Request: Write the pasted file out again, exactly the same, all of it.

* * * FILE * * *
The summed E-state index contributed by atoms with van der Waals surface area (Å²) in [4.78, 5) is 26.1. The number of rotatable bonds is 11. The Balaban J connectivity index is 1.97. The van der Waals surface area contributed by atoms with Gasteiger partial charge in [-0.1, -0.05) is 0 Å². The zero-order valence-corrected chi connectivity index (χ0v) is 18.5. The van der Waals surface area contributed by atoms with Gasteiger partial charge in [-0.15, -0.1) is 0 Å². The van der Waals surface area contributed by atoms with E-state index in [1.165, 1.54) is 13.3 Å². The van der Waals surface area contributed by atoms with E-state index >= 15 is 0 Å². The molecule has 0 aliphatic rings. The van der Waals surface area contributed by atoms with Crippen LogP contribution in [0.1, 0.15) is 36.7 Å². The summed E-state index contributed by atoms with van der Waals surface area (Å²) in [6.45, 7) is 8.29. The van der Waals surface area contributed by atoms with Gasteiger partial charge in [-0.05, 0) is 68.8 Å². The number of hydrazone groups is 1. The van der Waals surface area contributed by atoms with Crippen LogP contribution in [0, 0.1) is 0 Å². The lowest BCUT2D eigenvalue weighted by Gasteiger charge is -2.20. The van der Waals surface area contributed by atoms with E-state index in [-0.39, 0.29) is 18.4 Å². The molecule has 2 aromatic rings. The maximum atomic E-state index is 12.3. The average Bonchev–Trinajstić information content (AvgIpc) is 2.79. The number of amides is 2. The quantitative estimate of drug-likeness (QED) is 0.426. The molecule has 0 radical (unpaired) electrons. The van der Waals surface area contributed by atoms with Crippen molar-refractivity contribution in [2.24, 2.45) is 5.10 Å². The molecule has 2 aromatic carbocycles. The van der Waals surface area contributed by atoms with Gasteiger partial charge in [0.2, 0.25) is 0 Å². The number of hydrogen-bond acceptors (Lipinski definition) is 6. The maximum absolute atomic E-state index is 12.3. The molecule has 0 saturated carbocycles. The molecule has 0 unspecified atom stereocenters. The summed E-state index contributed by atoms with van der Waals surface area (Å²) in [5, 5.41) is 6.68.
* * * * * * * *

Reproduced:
The summed E-state index contributed by atoms with van der Waals surface area (Å²) in [4.78, 5) is 26.1. The number of rotatable bonds is 11. The Balaban J connectivity index is 1.97. The van der Waals surface area contributed by atoms with Gasteiger partial charge in [-0.1, -0.05) is 0 Å². The zero-order valence-corrected chi connectivity index (χ0v) is 18.5. The van der Waals surface area contributed by atoms with Gasteiger partial charge in [-0.15, -0.1) is 0 Å². The van der Waals surface area contributed by atoms with E-state index in [1.165, 1.54) is 13.3 Å². The van der Waals surface area contributed by atoms with E-state index >= 15 is 0 Å². The molecule has 0 aliphatic rings. The van der Waals surface area contributed by atoms with Crippen LogP contribution in [0.1, 0.15) is 36.7 Å². The summed E-state index contributed by atoms with van der Waals surface area (Å²) in [6.45, 7) is 8.29. The van der Waals surface area contributed by atoms with Gasteiger partial charge in [-0.05, 0) is 68.8 Å². The number of hydrazone groups is 1. The van der Waals surface area contributed by atoms with Crippen LogP contribution in [0, 0.1) is 0 Å². The lowest BCUT2D eigenvalue weighted by Gasteiger charge is -2.20. The van der Waals surface area contributed by atoms with E-state index in [-0.39, 0.29) is 18.4 Å². The molecule has 2 aromatic rings. The maximum atomic E-state index is 12.3. The average Bonchev–Trinajstić information content (AvgIpc) is 2.79. The number of amides is 2. The quantitative estimate of drug-likeness (QED) is 0.426. The molecule has 0 radical (unpaired) electrons. The van der Waals surface area contributed by atoms with Crippen molar-refractivity contribution in [2.24, 2.45) is 5.10 Å². The molecule has 2 aromatic carbocycles. The van der Waals surface area contributed by atoms with Gasteiger partial charge in [0.2, 0.25) is 0 Å². The number of hydrogen-bond acceptors (Lipinski definition) is 6. The maximum absolute atomic E-state index is 12.3. The molecule has 0 saturated carbocycles. The molecule has 0 unspecified atom stereocenters. The summed E-state index contributed by atoms with van der Waals surface area (Å²) in [5, 5.41) is 6.68.